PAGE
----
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Concept: Fourier transform


The primary structural information of proteins employed as biotherapeutics is essential if one wishes to understand their structure-function relationship, as well as in the rational design of new therapeutics and for quality control. Given both the large size (around 150 kDa) and the structural complexity of intact immunoglobulin G (IgG), which includes a variable number of disulfide bridges, its extensive fragmentation and subsequent sequence determination by means of tandem mass spectrometry (MS) are challenging. Here, we applied electron transfer dissociation (ETD), implemented on a hybrid Orbitrap Fourier transform mass spectrometer (FTMS), to analyze a commercial recombinant IgG in a liquid chromatography (LC)-tandem mass spectrometry (MS/MS) top-down experiment. The lack of sensitivity typically observed during the top-down MS of large proteins was addressed by averaging time-domain transients recorded in different LC-MS/MS experiments before performing Fourier transform signal processing. The results demonstrate that an improved signal-to-noise ratio, along with the higher resolution and mass accuracy provided by Orbitrap FTMS (relative to previous applications of top-down ETD-based proteomics on IgG), is essential for comprehensive analysis. Specifically, ETD on Orbitrap FTMS produced about 33% sequence coverage of an intact IgG, signifying an almost 2-fold increase in IgG sequence coverage relative to prior ETD-based analysis of intact monoclonal antibodies of a similar subclass. These results suggest the potential application of the developed methodology to other classes of large proteins and biomolecules.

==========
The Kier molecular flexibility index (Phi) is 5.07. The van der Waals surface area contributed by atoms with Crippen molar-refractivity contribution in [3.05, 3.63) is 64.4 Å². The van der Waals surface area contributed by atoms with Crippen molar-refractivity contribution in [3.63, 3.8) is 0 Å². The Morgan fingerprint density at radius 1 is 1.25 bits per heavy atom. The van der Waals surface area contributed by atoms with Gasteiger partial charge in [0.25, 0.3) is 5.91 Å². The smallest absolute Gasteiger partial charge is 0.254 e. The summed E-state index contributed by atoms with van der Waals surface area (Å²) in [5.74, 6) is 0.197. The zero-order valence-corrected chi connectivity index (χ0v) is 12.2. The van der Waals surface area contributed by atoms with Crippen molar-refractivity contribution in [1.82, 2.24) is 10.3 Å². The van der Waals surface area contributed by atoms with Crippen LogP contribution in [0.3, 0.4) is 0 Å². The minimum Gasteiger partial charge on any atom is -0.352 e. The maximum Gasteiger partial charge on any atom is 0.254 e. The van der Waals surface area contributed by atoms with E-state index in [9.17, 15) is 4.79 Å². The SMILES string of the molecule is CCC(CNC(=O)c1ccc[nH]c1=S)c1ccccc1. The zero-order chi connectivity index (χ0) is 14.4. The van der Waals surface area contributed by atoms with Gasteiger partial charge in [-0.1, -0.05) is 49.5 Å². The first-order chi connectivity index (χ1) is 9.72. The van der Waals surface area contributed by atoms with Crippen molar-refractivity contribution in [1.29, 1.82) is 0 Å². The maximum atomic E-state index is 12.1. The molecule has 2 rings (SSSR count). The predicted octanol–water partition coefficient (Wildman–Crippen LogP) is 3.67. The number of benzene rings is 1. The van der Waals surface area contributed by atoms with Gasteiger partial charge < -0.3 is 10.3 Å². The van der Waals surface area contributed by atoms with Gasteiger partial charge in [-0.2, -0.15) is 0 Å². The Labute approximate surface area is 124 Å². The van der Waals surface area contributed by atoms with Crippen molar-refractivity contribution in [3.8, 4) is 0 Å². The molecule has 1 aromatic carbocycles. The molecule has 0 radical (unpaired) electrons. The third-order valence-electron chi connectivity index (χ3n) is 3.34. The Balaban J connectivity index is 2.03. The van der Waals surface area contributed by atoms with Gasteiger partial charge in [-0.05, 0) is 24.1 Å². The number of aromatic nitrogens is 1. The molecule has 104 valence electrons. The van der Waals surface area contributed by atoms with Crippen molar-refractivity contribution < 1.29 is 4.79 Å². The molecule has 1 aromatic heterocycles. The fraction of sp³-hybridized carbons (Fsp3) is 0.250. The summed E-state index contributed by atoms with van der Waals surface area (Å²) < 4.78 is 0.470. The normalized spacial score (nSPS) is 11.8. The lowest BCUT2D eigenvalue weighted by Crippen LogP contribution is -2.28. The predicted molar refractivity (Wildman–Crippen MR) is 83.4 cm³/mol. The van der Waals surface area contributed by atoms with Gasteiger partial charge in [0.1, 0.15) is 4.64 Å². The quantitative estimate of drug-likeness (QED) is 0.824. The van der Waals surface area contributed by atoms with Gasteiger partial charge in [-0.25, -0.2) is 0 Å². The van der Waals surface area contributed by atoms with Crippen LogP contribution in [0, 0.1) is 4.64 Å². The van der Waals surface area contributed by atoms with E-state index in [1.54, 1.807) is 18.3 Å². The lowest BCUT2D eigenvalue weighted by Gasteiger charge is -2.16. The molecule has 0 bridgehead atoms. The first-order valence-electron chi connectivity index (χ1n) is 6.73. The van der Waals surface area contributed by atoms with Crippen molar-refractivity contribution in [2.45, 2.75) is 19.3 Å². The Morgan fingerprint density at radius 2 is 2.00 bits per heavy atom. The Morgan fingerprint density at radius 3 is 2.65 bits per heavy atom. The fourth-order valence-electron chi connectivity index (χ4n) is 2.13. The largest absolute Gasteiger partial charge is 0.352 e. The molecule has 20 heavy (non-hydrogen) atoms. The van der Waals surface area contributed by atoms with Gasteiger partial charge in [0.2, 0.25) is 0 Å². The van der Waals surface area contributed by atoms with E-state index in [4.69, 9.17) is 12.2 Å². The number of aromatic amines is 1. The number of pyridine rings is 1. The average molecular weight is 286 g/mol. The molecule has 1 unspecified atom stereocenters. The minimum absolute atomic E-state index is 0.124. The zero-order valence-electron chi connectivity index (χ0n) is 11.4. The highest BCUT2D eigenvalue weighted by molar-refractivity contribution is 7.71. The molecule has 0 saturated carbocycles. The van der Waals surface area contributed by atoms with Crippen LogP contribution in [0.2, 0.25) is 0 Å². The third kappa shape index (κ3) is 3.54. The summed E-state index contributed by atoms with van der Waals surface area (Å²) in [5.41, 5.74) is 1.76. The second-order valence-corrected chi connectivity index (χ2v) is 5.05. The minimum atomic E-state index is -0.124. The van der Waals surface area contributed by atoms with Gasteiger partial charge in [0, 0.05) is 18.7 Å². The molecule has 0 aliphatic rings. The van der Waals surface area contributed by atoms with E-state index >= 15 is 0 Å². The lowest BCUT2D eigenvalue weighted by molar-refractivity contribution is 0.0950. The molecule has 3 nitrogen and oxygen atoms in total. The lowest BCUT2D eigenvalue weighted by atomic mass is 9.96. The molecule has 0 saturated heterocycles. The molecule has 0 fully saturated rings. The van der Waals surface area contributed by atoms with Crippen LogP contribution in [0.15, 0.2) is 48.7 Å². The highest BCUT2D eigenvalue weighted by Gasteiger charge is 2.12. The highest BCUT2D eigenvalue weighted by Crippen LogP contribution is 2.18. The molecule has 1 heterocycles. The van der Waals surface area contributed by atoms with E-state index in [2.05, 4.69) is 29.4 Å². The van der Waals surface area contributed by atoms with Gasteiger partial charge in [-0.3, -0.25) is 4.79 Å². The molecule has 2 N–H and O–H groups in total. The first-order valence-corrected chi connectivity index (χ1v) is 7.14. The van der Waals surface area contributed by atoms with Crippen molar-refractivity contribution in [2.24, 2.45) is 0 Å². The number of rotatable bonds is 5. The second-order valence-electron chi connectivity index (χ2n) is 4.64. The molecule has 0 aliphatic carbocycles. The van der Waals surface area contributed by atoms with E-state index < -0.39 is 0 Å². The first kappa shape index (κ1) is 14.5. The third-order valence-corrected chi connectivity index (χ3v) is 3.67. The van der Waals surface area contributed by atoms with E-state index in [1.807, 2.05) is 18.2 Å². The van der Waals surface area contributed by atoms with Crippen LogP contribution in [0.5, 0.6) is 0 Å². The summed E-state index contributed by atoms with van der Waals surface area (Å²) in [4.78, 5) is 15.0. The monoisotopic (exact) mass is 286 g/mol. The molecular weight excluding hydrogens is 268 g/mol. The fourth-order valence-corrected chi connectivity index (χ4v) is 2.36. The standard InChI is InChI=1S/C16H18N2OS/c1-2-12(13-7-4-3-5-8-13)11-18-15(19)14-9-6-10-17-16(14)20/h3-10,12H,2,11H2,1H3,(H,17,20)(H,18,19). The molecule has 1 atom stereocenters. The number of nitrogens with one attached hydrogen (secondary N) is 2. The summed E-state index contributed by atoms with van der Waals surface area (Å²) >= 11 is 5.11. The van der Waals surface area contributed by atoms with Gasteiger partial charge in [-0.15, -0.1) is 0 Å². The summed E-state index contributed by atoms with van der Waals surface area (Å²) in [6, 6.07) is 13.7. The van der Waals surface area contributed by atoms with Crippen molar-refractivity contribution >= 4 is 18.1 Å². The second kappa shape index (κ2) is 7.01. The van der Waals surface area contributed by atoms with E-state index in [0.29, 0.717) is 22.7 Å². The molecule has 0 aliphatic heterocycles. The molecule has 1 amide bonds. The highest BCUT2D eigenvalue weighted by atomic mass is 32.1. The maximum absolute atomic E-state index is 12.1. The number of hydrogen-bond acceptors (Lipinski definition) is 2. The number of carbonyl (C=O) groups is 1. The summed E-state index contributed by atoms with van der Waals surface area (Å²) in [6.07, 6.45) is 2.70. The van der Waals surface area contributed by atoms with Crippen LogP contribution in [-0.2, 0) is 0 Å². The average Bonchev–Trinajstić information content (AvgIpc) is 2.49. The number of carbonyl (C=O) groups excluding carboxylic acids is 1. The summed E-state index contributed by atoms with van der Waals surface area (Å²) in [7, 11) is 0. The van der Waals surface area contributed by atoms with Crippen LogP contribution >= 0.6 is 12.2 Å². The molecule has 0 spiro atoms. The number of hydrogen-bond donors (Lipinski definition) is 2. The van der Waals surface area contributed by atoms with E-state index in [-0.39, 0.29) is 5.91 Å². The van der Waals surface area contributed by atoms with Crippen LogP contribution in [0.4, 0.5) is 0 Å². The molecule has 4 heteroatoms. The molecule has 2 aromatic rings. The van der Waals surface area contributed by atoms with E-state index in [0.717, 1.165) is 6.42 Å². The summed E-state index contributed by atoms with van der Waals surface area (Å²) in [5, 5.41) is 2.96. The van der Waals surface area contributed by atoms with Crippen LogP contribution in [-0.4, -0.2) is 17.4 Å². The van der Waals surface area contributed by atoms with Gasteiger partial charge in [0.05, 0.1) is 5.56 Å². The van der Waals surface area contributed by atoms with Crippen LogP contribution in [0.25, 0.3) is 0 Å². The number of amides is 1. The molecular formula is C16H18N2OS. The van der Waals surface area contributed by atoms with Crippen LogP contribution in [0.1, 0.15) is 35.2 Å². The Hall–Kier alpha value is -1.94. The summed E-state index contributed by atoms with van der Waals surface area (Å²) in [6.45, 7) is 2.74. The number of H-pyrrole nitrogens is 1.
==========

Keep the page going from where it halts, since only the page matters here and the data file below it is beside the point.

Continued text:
Concepts: Immune system, Protein, Mass spectrometry, Fourier transform, Tandem mass spectrometry, Fourier transform ion cyclotron resonance, Collision-induced dissociation, Electron transfer dissociation


Collisions of excitation pulses in dissipative systems lead usually to their annihilation. In this paper, we report electrochemical experiments exhibiting more complex pulse interaction with collision survival and pulse splitting, phenomena that have rarely been observed experimentally and are only poorly understood theoretically. Using spatially resolved in-situ Fourier transform infrared spectroscopy (FTIR) in the attenuated total reflection configuration, we monitored reaction pulses during the electrochemical oxidation of CO on Pt thin film electrodes in a flow cell. The system forms quasi-1d pulses that align parallel to the flow and propagate perpendicular to it. The pulses split once in a while, generating a second solitary wave in the backward moving direction. Upon collision, the waves penetrate each other in a soliton-like manner. These unusual pulse dynamics could be reproduced with a 3-component reaction-diffusion-migration model with two inhibitor species, one of them exhibiting a long-range spatial coupling. The simulations shed light on existence criteria of such dissipative solitons.